–Offensively, the Cavs executed about as well as a basketball team can. Their off-the-ball movement was remarkable. One of the things I noticed was that, when a guard penetrated into the lane, the man who usually sits in the corner cut down toward the basket parallel to the baseline. They got some dunks and fouls off of that movement. The interior passing was also impressive. I joke about Luke Walton being old, but he sees the floor really well—in the second quarter, he gifted Tyler Zeller a couple of easy baskets. I would have to look at some tape of Tristan Thompson last year, earlier this year, and over the last couple of weeks to figure out if this is something he has recently started doing or if I just hadn’t noticed: he seems to have a much better idea of where on the court he and his teammates are when he catches the ball. When he moves across the lane, in particular, he keeps his head up, and once or twice per game, it seems to result in an open jumper for a teammate. TT also just had a tremendous night in general aside from some missed free throws down the stretch. In the first quarter, he was flying all over the place and accumulating a bunch of garbage buckets. And that little floater/hook in the lane is getting softer and softer every day.

–Things fell apart after the first 24 minutes. The Cavs had their usual third quarter swoon. The ball stopped moving as well as it had in the first half (11 first half assists vs. 5 second half assists). Portland started hitting some shots and the lead dwindled. Then Kyrie Irving did that thing where he transforms into a basketball-playing pterodactyl in the fourth quarter. He was phenomenal in the final period, and about as under control as you can get when you’re a giant flying death lizard playing a children’s game. The most spectacular play he made was where he bobbled the ball, might have double-dribbled (did Dame Lillard get a finger on the ball?), and hit a turnaround fade from a tough angle. He did this about as leisurely as you or I reach down to pet a dog. He also did about eight other things that were remarkable in their own right. Go find the video. Words won’t really suffice.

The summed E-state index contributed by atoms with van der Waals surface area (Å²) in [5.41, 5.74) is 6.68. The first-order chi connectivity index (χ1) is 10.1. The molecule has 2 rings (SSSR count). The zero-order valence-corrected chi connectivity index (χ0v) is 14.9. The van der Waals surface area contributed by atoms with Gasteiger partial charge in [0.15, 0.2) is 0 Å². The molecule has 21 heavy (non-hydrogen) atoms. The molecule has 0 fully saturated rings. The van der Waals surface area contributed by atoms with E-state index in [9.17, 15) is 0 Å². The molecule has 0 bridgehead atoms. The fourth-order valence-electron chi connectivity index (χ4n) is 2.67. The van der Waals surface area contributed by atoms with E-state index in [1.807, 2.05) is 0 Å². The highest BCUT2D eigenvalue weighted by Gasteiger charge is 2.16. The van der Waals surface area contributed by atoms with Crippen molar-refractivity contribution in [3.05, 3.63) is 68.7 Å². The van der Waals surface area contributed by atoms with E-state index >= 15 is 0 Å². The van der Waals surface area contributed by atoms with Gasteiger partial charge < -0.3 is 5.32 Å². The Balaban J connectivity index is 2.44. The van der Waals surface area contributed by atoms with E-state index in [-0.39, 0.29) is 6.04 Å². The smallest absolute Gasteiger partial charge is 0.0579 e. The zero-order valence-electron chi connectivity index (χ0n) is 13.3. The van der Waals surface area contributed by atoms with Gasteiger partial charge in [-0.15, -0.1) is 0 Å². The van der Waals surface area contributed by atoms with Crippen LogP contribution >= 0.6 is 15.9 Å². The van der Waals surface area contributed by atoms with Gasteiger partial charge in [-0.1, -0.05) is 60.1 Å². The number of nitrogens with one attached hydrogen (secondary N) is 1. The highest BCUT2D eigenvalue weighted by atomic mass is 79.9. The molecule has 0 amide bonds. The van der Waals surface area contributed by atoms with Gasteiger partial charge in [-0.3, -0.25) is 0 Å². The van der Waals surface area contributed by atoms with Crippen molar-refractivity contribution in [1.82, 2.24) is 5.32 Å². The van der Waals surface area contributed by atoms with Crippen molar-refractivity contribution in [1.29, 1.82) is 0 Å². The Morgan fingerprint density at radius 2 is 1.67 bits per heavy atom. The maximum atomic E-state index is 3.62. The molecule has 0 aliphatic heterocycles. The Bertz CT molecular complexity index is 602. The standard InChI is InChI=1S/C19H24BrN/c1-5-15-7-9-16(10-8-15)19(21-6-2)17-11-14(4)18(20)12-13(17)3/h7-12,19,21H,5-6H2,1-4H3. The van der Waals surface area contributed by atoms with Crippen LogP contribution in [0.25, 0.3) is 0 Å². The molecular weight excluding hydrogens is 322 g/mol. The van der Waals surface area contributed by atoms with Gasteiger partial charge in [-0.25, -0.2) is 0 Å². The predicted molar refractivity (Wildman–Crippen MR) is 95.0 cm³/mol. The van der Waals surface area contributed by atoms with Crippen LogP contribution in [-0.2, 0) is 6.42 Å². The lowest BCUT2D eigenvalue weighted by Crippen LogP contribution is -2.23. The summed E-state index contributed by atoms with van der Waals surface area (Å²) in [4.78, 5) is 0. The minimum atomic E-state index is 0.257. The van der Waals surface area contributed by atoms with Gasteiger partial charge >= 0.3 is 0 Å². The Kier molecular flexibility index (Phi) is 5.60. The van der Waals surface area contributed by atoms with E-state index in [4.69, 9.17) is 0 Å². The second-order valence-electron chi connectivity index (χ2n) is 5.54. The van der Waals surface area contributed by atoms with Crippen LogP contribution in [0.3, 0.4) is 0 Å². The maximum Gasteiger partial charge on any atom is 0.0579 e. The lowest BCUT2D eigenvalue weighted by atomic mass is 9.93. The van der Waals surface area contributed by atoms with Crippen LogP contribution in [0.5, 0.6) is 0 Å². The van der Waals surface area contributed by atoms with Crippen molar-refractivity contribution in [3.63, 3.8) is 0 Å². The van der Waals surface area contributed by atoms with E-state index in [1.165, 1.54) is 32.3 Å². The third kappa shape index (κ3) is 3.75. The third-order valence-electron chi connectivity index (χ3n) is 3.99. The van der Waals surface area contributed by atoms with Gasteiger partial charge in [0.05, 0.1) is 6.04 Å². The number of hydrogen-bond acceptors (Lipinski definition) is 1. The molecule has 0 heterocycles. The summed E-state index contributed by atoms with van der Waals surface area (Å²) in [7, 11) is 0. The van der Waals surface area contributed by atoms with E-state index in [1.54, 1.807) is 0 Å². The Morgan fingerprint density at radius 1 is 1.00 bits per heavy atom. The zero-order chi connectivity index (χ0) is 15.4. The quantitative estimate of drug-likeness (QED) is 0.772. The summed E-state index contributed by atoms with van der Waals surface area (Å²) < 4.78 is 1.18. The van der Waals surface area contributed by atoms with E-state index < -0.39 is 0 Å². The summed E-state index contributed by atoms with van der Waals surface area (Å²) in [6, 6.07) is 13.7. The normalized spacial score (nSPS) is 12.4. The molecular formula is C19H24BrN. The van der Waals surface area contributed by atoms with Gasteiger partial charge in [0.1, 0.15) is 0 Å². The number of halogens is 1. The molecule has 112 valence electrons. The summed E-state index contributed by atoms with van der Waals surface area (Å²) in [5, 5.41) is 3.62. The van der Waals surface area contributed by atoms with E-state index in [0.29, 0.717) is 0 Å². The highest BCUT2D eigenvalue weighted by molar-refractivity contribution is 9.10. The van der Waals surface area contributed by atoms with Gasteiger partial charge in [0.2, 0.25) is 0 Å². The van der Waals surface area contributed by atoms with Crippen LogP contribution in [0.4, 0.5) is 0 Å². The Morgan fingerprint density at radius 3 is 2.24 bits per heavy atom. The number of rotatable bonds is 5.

–Additional Kyrie note: his play was calm as ever, but between plays he was really demostrative as the Blazers threatened to wrest the lead from the Cavs. He was in Tristan Thompson’s ear; he was talking to himself and/or Blazers players after nailing buckets; and he generally bounced around a lot more than he usually does. I don’t know if he was upset with his poor performance against the Kings the other night or what, but this was a fiery iteration of Kyrie that one rarely sees. I liked it, at any rate.

–I also liked when Luke Walton hit Tyler Zeller with a nice pass, Zeller absorbed some contact and converted, and Walton gave T-Zell a little gleeful shove. I wonder if Tyler’s just a nice dude who takes a little encouragement to get going because it seems like his teammates give him an “atta boy” whack or two every game as a reminder that—despite the fact that he’s overmatched physically—if he really exerts himself, he can get the job done. Which he did, tonight: 11 points, 2 blocks, and 5-for-5 from the free throw line. J.J. Hickson, especially early in the game, got around him a few times for offensive rebounds, but Zeller played well.

–Dion Waiters had a comedown game after having one of his best games of the season against the Kings the other night. He went to the rim a few times in the first half, couldn’t finish, and I think he got frustrated. He ended the night with five points on 1-for-9 shooting. Just graft Sacramento Dion onto tonight’s performance, and you have the Best Case Scenario Cavs teams we’re all dreaming about.

The Cavs head to Utah to take on the Jazz on Saturday. Until tomorrow, friends.